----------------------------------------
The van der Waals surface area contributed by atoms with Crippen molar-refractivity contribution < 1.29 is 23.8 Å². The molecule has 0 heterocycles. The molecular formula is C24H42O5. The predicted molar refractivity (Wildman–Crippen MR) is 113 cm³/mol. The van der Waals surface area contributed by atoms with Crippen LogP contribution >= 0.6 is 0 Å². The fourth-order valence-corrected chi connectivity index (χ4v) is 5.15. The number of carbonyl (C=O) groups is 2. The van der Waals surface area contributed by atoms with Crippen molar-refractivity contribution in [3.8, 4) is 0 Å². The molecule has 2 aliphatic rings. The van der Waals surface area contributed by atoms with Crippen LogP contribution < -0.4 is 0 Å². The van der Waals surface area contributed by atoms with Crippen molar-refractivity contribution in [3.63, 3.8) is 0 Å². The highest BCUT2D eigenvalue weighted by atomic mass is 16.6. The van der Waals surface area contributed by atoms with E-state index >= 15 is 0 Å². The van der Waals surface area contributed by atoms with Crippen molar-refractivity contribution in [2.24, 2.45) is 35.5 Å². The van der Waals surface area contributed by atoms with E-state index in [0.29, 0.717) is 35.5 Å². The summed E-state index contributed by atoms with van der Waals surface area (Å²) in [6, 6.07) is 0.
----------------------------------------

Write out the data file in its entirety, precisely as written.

The van der Waals surface area contributed by atoms with Crippen molar-refractivity contribution < 1.29 is 23.8 Å². The molecule has 0 heterocycles. The molecular formula is C24H42O5. The predicted molar refractivity (Wildman–Crippen MR) is 113 cm³/mol. The van der Waals surface area contributed by atoms with Crippen LogP contribution >= 0.6 is 0 Å². The fourth-order valence-corrected chi connectivity index (χ4v) is 5.15. The number of carbonyl (C=O) groups is 2. The van der Waals surface area contributed by atoms with Crippen molar-refractivity contribution in [3.8, 4) is 0 Å². The molecule has 2 aliphatic rings. The van der Waals surface area contributed by atoms with Crippen LogP contribution < -0.4 is 0 Å². The van der Waals surface area contributed by atoms with Crippen molar-refractivity contribution in [3.63, 3.8) is 0 Å². The highest BCUT2D eigenvalue weighted by atomic mass is 16.6. The van der Waals surface area contributed by atoms with E-state index >= 15 is 0 Å². The van der Waals surface area contributed by atoms with Crippen molar-refractivity contribution in [2.24, 2.45) is 35.5 Å². The van der Waals surface area contributed by atoms with E-state index in [0.29, 0.717) is 35.5 Å². The summed E-state index contributed by atoms with van der Waals surface area (Å²) in [6, 6.07) is 0.